Sainsbury’s chief executive Mike Coupe faces a fight for his job after the Competition and Markets Authority ruled against his proposed £12 billion merger with Asda that would have created a supermarket giant bigger than Tesco and supposedly better equipped to face down the discounters Aldi and Lidl. The CMA said the deal would have harmed competition and pushed up prices, ignoring Coupe’s claims to the contrary. Investors were also unconvinced, having endured limp profits and a downward–drifting share price during Coupe’s five-year tenure.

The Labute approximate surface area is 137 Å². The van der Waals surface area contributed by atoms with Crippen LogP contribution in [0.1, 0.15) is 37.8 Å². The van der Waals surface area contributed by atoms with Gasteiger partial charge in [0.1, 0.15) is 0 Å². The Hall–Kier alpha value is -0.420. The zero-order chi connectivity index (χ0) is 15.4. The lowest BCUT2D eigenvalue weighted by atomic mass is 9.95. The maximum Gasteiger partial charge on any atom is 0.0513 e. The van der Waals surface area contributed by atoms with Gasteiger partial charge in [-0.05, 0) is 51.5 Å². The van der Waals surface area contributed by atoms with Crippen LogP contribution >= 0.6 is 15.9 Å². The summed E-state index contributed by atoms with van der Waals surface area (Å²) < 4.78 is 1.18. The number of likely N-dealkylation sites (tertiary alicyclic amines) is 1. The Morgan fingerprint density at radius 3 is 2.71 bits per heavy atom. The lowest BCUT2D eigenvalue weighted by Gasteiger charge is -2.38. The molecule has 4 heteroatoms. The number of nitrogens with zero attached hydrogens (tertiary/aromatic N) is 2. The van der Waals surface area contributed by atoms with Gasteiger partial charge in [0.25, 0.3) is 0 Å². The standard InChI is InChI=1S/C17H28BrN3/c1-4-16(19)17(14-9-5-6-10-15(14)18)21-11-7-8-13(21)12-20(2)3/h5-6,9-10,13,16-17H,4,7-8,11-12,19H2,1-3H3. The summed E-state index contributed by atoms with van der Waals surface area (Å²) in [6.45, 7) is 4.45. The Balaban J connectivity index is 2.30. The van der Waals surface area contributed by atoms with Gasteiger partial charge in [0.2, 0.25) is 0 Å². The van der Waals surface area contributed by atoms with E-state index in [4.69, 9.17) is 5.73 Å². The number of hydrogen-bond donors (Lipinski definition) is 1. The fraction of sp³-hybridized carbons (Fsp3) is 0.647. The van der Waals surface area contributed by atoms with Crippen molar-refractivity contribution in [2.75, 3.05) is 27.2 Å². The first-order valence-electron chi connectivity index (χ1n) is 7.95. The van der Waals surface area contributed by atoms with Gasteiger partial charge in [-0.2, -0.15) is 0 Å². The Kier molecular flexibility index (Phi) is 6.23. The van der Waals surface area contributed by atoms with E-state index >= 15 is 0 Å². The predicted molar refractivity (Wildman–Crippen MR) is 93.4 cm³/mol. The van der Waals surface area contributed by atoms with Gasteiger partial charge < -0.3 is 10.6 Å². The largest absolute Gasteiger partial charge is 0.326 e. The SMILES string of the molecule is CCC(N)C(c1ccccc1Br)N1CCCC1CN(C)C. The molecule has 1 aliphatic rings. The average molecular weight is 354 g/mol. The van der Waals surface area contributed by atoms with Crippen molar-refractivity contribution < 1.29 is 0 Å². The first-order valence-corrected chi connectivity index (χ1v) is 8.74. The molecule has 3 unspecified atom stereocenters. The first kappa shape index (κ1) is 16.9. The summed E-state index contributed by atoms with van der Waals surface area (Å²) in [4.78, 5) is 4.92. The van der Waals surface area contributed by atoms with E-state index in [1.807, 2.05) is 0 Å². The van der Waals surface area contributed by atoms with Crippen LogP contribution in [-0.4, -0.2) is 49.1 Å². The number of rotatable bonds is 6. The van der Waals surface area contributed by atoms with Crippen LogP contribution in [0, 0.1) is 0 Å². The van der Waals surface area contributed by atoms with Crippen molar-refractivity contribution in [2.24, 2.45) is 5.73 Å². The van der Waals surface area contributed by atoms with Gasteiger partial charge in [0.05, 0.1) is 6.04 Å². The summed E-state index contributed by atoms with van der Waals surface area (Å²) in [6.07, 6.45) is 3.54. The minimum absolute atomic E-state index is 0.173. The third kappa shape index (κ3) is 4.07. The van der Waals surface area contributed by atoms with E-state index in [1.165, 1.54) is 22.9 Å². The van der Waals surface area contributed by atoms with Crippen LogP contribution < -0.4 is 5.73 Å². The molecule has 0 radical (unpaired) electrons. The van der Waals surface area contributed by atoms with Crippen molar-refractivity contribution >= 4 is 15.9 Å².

The truth about Sainsbury’s is that its success was built on the dedicated ‘retail is detail’ focus of its founding family: that’s also how Coupe’s predecessor, Justin King, succeeded in delivering 36 consecutive quarters of sales growth. As I reported when King stood down: ‘Groceries up-front, gleaming fish, spacious aisles, helpful staff… a palpable targeting of middle-class shoppers who demand a balance of quality and value.’ Instead, Coupe chased deals, his only real win being the smaller takeover of Argos. The new Sainsbury’s chairman, Martin Scicluna, says: ‘One hundred per cent, he’s got my support.’ But watch this space — there might soon be a vacancy for a chief executive who just wants to be a good grocer.